A capital gain derived from sale of an apartment or from sale of a house, which has served as the owner’s or his/her family’s permanent home for an uninterrupted period of at least two years during the period of ownership, is exempt. In other cases, the capital gain of a principal residence will be taxed at a tax rate of 30 or 32 percent.
Capital losses may only be deducted from capital gains arising in the same year and the following five years. Losses arising from the disposal of the permanent home are not deductible if the capital gain from such a disposal has been tax exempt.
See Principal Residence Gains and Losses.
Capital gains are not regarded as taxable income if the total value of the sold property is no more than EUR1,000. Capital gains on sales of habitual household effects, as well as other personal items, are tax exempt.
Gift tax is levied on the following property received as a gift.
- Any property, if the donor or the beneficiary was resident in Finland at the time of donation.
- Real property situated in Finland and shares or other rights in a corporate body where more than 50 percent of the total gross assets of that corporate body consist of real property situated in Finland.
No gift tax is levied on household effects received as gifts and intended for the beneficiary’s (or his/her family’s) personal use and for which the value does not exceed EUR4,000. No gift tax is levied on gifts received solely for the beneficiary’s education or maintenance either or on other gifts for which the value is less than EUR4,000. If a person receives such gifts from the same donor within a period of three years, the gifts are aggregated for the purpose of computing the EUR4,000 limit and the gift tax liability.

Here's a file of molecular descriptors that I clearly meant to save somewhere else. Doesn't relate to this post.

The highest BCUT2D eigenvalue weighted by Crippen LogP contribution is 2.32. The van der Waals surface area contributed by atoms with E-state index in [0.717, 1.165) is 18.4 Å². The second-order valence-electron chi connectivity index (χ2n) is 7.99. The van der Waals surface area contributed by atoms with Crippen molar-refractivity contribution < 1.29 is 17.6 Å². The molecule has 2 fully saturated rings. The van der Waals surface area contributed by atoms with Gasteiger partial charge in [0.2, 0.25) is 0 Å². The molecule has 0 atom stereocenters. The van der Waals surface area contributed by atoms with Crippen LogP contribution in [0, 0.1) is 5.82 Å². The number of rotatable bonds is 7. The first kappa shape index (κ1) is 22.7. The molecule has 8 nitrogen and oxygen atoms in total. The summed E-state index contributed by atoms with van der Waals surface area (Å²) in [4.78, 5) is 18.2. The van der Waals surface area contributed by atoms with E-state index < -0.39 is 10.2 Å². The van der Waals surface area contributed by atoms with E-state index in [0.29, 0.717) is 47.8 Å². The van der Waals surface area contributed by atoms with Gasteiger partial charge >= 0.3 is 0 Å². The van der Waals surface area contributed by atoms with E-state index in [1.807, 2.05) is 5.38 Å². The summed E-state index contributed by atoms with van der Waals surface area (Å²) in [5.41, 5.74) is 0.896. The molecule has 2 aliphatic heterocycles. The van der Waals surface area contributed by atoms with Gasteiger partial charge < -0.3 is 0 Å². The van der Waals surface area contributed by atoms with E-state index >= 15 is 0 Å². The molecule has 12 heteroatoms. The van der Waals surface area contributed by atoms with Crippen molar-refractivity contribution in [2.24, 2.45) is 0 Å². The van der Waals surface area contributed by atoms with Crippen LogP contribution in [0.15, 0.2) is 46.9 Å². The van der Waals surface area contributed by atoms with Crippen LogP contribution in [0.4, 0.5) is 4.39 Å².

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Additional capital gains tax (CGT) issues and exceptions
Are there additional capital gains tax (CGT) issues in Finland? If so, please discuss?
Capital gains of specified transfers of businesses and farms to descendants may be tax exempt if certain conditions specified by the income tax act are fulfilled.
See above section Are Investment Income and Capital Gains Taxable in Finland.
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General deductions from income
What are the general deductions from income allowed in Finland?
In general, the taxpayer is allowed to deduct for income tax purposes all expenses incurred in acquiring and maintaining chargeable income in the computation of the taxable income in each category. No deduction is allowed for expenses related to exempt income and domestic expenses (except expenses of certain domestic work).
The following items are considered as allowed:
- A work-related standard expense deduction of EUR620.
- Union membership fees and unemployment fund payments.
- Commuting costs from the place of residence to the place of employment using the cheapest means of transportation (only costs between EUR600 and EUR7,000).